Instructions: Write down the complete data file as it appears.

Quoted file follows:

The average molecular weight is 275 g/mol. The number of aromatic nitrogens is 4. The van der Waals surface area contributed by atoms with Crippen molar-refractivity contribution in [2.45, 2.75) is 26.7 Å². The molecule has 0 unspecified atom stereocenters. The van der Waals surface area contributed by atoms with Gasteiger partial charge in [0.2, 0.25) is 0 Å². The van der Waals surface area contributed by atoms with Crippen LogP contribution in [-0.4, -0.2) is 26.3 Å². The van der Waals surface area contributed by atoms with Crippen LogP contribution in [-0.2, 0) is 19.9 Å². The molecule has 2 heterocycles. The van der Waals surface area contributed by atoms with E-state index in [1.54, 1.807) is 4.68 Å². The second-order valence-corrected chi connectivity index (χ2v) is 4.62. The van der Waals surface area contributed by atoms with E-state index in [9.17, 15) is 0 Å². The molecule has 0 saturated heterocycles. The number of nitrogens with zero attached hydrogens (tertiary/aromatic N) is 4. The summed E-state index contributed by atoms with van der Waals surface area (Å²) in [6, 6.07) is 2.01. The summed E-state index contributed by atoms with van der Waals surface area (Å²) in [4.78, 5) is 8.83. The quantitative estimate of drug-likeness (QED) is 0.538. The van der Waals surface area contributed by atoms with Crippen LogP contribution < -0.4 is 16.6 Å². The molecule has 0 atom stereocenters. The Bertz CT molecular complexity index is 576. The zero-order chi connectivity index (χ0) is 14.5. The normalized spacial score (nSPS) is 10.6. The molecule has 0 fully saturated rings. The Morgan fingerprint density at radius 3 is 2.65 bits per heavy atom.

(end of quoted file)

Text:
The average molecular weight is 275 g/mol. The number of aromatic nitrogens is 4. The van der Waals surface area contributed by atoms with Crippen molar-refractivity contribution in [2.45, 2.75) is 26.7 Å². The molecule has 0 unspecified atom stereocenters. The van der Waals surface area contributed by atoms with Gasteiger partial charge in [0.2, 0.25) is 0 Å². The van der Waals surface area contributed by atoms with Crippen LogP contribution in [-0.4, -0.2) is 26.3 Å². The van der Waals surface area contributed by atoms with Crippen LogP contribution in [-0.2, 0) is 19.9 Å². The molecule has 2 heterocycles. The van der Waals surface area contributed by atoms with E-state index in [1.54, 1.807) is 4.68 Å². The second-order valence-corrected chi connectivity index (χ2v) is 4.62. The van der Waals surface area contributed by atoms with E-state index in [9.17, 15) is 0 Å². The molecule has 0 saturated heterocycles. The number of nitrogens with zero attached hydrogens (tertiary/aromatic N) is 4. The summed E-state index contributed by atoms with van der Waals surface area (Å²) in [6, 6.07) is 2.01. The summed E-state index contributed by atoms with van der Waals surface area (Å²) in [4.78, 5) is 8.83. The quantitative estimate of drug-likeness (QED) is 0.538. The van der Waals surface area contributed by atoms with Crippen LogP contribution < -0.4 is 16.6 Å². The molecule has 0 atom stereocenters. The Bertz CT molecular complexity index is 576. The zero-order chi connectivity index (χ0) is 14.5. The normalized spacial score (nSPS) is 10.6. The molecule has 0 fully saturated rings. The Morgan fingerprint density at radius 3 is 2.65 bits per heavy atom.